1. she probably came from the era that NO ONE ever dared talk about sex. Then she had to morph her way through the fears of STDs, AIDS and the horrible things that happen in the sexual world today. I don’t fault her for trying but she does need to step back and look at how she is talking with her daughter. Open communication should have started years ago. Maybe only in recent years has she learned to feel comfortable with her own sexuality. It being something she can express freely is natural. She is trying to help. I think it is great she shares, however I do agree she should not use her personal experience as a point of reference.

    Women need only the tools to learn themselves sexually, how to be safe sexually and to understand that there is a vast difference at various stages in life as to how men and women relate to one another sexually. It constantly changes. THAT is where the breakdown happens with in communication and the knowledge of sex. No one prepares women OR men for how sex evolves through life. Be open minded and free to express as long as it does not hurt anyone.

  2. *
    It is a shame U have such a cold and distant relationship with your mother. There should be few boundaries between mother and daughter, only love and acceptance, attention and affection. You have a hard lesson to learn about being loving, open hearted and open minded and need to let go of all the judgemental nonsense you are clinging to.

  3. Your mother loves you. The last thing a mother wants to picture is her beloved daughter having sex with someone who she is not sure is the one to love her and take care of her after sex. As mothers we love to see our daughters have fun and the best and most beautiful things in life. As a mother it is the most painful and scarriest to see or even think our daughters are in danger, risk, or getting hurt. Your mother loves you and every act was an act of love. just like you, she is doing her best to show you the best of life. So that you have a rich and full life with as little pain, risk, or danger as possible. I am sorry to see others don’t see the courage and love your mother has to be your best friend as she sees you growing and in need of answeres. Your mother loves you, you are very lucky to have a mother that cares and more than anything a mother that is wild and couragous to share what she feels would help keep you close and safe. Now it is your turn to be open minded but most of all open hearted.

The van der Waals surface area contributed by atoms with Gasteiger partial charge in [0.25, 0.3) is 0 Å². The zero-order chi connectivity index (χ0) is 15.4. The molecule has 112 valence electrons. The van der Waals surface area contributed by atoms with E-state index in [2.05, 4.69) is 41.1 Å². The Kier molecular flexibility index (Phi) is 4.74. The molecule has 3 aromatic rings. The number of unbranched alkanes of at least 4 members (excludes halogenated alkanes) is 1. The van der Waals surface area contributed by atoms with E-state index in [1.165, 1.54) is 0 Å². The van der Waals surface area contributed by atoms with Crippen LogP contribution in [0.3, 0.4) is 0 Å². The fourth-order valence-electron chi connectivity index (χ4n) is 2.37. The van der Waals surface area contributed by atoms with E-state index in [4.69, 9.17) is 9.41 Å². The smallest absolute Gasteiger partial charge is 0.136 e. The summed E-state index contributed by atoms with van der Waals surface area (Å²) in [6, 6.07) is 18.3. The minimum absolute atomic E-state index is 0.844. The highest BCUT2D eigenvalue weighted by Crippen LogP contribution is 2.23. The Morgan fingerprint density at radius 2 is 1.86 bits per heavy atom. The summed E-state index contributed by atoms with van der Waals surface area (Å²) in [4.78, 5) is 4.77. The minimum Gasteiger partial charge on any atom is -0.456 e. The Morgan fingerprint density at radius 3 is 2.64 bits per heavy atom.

4. Your mom is just looking for someone to listen to her, or maybe she’s just trying to build your relationship. /kanye shrug. Whatever it is, don’t shut her down. You may not want to hear it, but it’s gonna make her happy, so just endure the pain.

  5. I can’t imagine my mom doing that. Like the poster, my mom never really talked to me about sex. Everything I knew was from school, friends, and once I got internet access, sites like this one. Thankfully, I developed somewhat of a healthy attitude toward sex.

    My mom never said word one about it, other than it’s “forbidden” until I was married (though she was seven months pregnant at her own). My dad talked to me a little about it, but I think it was a little awkward for him. I remember one day, I had to drop him off at work and as he was driving, he asked, “So, how far have you and (ex’s name) gone?” I was appalled! It was just out of the blue! No, I didn’t tell him because he has a habit of swearing up and down he won’t tell my extremely conservative mother and then he does anyway.

    He became more open and less awkward once I moved in with my fiance and he put two and two together, figuring I was no longer a virgin. He talked about pregnancy and birth control…though he did use him and my mom as examples. Yes, I know they had sex…and they did it often. However, I don’t want to hear about them doing it. My mom still not saying a peep, but that’s fine.

    Basically, I kinda get why her mom is sharing her stuff. She might not know any other way, as inappropriate as it may be.

  6. I agree that it sounds like the mum is wanting to “share” the way she would with her girlfriends, but I also agree that it’s completely inappropriate for her to be discussing stuff with her daughter that makes her uncomfortable. No matter how close you are to your children, you have to be really careful not to cross their “ick” boundaries: you can give them the sex talk, but way TMI if you talk about how you and dad do it, ditto for marital difficulties, whatever. For the mum to not be aware of these boundaries suggests she’s got some issues, that, as M.L. says, would be better discussed with a therapist than this woman’s daughter.